Food. The rest of the year we've been happily cooking from scratch, meal planning, and batch cooking, so why at Christmas does that all go out of the window for so many people in a hale of pre-made processed stuff? whilst some things are great to buy ready made (Life is definitely too short to stuff a mushroom) others are so much nicer home made. Anything pastry based is a great place to start - pastry is at its best when it's really fresh so making your own almost guarantees you'll end up with something tastier than the options lurking on the supermarket shelf. Mince pies are easy, and as for sausage rolls, well, food doesn't come much simpler! And if you have a food processor, making the pastry doesn't even need to be time-consuming. Dips too - bit of yogurt, some very finely chopped caramelised onion, and some grated cheddar - cheese & onion dip. Pot of Soured cream, some snipped chives....well, you can work that out!. A perfectly acceptable thousand island style dip can be made by mixing equal quantities of yogurt & mayo, stirring in tomato ketchup until the desired colour is reached, then adding a little cayenne - easy! Houmous is a doddle to make at home too, and very popular.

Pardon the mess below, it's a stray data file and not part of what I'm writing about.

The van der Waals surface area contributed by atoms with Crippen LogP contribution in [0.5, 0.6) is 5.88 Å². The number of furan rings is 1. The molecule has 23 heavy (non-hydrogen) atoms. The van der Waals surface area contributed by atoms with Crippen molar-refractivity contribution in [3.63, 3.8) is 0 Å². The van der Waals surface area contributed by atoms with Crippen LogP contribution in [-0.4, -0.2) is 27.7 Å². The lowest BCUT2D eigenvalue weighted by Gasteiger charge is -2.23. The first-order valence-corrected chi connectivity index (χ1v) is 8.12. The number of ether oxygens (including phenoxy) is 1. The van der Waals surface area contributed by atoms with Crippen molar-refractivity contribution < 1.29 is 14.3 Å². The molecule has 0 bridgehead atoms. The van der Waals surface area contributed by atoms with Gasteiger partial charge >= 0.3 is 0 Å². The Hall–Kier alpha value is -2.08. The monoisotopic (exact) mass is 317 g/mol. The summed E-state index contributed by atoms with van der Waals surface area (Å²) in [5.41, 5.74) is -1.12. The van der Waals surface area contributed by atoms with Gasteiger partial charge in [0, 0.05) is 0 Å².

Plan ahead - buy now for next year. Not foodstuffs obviously, but the post-christmas sales are a great time to buy cards, tags and wrapping paper to put aside ready for next December. Gift bags are rarely reduced, but there are a number of budget card shops out there now selling bags in varying sizes 3, 4, 6 or 8 for £1 making them increasingly affordable. Particularly for elderly relatives they are often a lot easier to manage too, and of course they are a godsend for tricky-to-wrap items. Ours go round the family for years - they don't get thrown away until they are too tatty to use, it's not at all uncommon for someone, on being given a present, to exclaim they were the original purchaser of that particular bag! The sales are also a good time to buy reduced price presents ready for particular people's birthdays or christmas presents as well - just ensure you remember where you've stored them! If your Christmas food and drink bill causes a sting, then why not buy a couple of savings stamps from your supermarket of choice each time you visit through the year - by next year you would have £100 or so to put towards your festive fare, and most of the supermarkets will give you a small bonus when you redeem a full card too.